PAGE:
After a week off, I decided it was time to start working with Firecracker again. Rain, snow, and an aborted foal, then more rain had me thinking a short break was in order. The past two days, however, I've been out in the paddock with her again, first reaching out with my long branch, then switching to the lariat, followed by trying to move inside her personal bubble.
She appears to have no problem coming into my bubble while I'm carrying hay through the paddock. Rather than open the sliding window and tossing it in, I've been carrying her feed past her, then standing at the manger allowing her to come into my space for something she knows will be positive. She's gotten to the point of coming up and grabbing hay right out of my arms as I walk through. Not greedy, not aggressive, and not fearful. She politely walks up and will stand their eating as I move by.
I find this very promising. Sunny would snatch and run. Quiet Storm would pin her ears back and grab in an aggressive manner, and Jet becomes a greedy pig. All three had those mannerisms from the very beginning, so Firecracker is a breath of fresh air in this sense.
The past couple of days I've been back out in the paddock, working with both my long branch and my lariat. The lariat is old and stiff; there's a loop at the end, of course, which normally would be used to rope a calf or steer or even a horse. With my lariat, however, that loop isn't big enough to drop over anyone's head. I've got it small and tight, so it resembles more of a knot than a loop. This suits my purpose as combined with the stiffness of the rope I can reach out and it becomes an extension of my hand, much like a pole or stick, only it gives a bit more when it touches the horse.
Of course, even a stiff lariat can only reach so far without gravity taking over. Standing five feet away from a horse means you've got to toss the rope and have it land on the horse's back if you're going to make contact. That's what I've been doing with Firecracker; tossing that knotted end onto her back and letting it slip off her side in hopes it feels like a light pet with finger tips. She tends to tense up, but if I've already done the ground work with the branch, she's usually at the point mentally where she's decided it's easier to stand. And because she's comfortable enough to come into my space for food, I'm willing to pressure her when it's my turn to come into her space.
Yesterday while working with the lariat, I began to shorten the space between the tight, knotted loop and my hand. I stepped in a few inches, drew up the rope a few more inches, and watched her eye to see what she was thinking. A couple of weeks ago she would be visibly shaking over something like this. Now, she was tense, her muscles were tight, but she wasn't going anywhere and she wasn't trembling.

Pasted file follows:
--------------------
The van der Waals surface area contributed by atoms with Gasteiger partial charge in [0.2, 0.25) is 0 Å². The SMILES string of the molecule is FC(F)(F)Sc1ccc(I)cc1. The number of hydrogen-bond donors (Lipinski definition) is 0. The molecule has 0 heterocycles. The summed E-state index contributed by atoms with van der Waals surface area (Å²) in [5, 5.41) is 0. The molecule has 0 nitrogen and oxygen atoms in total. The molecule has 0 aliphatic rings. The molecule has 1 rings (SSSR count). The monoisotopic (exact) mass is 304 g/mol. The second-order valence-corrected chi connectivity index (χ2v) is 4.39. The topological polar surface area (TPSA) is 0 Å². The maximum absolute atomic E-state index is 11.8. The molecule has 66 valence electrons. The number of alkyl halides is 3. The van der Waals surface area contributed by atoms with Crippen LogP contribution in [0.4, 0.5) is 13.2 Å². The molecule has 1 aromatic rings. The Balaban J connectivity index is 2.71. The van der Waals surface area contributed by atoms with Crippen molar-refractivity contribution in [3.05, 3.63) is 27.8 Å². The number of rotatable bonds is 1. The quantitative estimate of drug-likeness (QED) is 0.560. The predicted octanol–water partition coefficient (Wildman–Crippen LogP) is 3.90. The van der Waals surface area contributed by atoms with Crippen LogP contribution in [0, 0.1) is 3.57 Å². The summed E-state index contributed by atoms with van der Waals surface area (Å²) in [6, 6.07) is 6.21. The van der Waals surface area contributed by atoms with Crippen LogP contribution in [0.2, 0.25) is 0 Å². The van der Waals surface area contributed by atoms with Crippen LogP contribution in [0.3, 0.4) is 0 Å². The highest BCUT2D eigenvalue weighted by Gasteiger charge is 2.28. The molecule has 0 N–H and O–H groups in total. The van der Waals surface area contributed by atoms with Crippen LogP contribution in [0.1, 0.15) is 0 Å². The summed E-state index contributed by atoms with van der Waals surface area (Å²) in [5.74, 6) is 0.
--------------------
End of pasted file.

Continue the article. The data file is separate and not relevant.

My hand worked it's way to the end of the rope while my feet tried their best to inch just close enough to allow my hand contact. And there it was. My fingers were touching. Not the light glance off the side like had happened a couple weeks ago. This time they were putting pressure on her withers, rubbing, scratching, moving up and down the neckline and down onto the shoulder. Firecracker wasn't too sure what to do at this point. There was that look of pleasure over being rubbed under her mane, along with the instinctive fear that said she was in a dangerous position.
The lead rope was loose; I wasn't controlling her head. She could either back up or step forward. Before she could come to her senses and do that, I backed away. I asked her to take a couple of steps towards me, which she did (although slowly), and I approached her to touch her again, this time with no lariat. She stepped back to her corner, but again let me reach out and rub on her.
I walked away at that point, moving the panels back into place so that Jet could be brought back into her paddock (she'd been out in the pasture during our rain free afternoon.) For good measure, however, I went back a third time to Firecracker. It'd only been three minutes, but she had stepped out of that mind frame of allowing me access. I shortened the lead so she didn't have much space while circling me, and one more time I was able to get close and scratch. Before she could become uncomfortable enough to leave, I stepped away. Darling had just walked out after getting off the bus, so I sent her for the alfalfa pellets and she stood holding them while Firecracker munched and slobbered away.
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